HealthDay News — Admission to the intensive care unit (ICU) is not associated with a survival benefit for patients with uncertain ICU needs hospitalized with exacerbation of chronic obstructive pulmonary disease (COPD), exacerbation of heart failure, or acute myocardial infarction (MI), according to a study published online in the Annals of the American Thoracic Society.

Thomas Valley, MD, of the University of Michigan Medical School in Ann Arbor, and colleagues examined 1.5 million Medicare records to determine outcomes for patients with COPD, acute MI, and worsening heart failure.

The researchers observed no difference in 30-day mortality rates between patients in the ICU and those who received regular inpatient care in another type of hospital unit. However, ICU care was almost $5,000 more for patients with worsening heart failure and $2,600 more for acute MI patients, compared to those in regular care. There was no difference in cost for COPD patients in the ICU or regular care. The investigators also found that ICU patients were more likely to undergo invasive procedures and be exposed to infections.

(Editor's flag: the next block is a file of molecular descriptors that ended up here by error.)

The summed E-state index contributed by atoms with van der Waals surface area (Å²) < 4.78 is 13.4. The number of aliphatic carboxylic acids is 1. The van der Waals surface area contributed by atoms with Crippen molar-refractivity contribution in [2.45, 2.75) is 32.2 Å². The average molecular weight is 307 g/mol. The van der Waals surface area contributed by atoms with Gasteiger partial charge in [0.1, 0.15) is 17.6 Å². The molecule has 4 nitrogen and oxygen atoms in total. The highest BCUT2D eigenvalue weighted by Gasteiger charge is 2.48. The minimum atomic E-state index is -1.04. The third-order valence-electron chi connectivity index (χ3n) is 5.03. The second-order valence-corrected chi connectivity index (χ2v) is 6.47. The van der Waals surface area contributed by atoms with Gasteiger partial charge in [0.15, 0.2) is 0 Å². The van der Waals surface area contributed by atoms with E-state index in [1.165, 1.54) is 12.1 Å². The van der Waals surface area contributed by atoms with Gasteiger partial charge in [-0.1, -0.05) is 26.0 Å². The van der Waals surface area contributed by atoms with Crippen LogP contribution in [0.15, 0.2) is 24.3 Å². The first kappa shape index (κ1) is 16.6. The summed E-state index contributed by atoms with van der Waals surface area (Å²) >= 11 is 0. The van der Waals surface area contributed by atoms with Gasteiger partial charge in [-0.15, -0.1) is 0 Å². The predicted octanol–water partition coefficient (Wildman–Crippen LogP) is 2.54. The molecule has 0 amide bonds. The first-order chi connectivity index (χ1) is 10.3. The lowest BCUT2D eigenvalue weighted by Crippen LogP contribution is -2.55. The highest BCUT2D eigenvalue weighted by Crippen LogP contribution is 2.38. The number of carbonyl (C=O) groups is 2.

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“These findings suggest that the ICU may be overused for some patients with these conditions,” the authors write. “Identifying patients most likely to benefit from ICU admission may improve health care efficiency while reducing costs.”

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Valley TS, Sjoding ME, Ryan AM, Iwashyna TJ, Cooke CR. Intensive care unit admission and survival among older patients with chronic obstructive pulmonary disease, heart failure, or myocardial infarction [published online February 17, 2017]. Ann Am Thorac Soc. doi: 10.1513/AnnalsATS.201611-847OC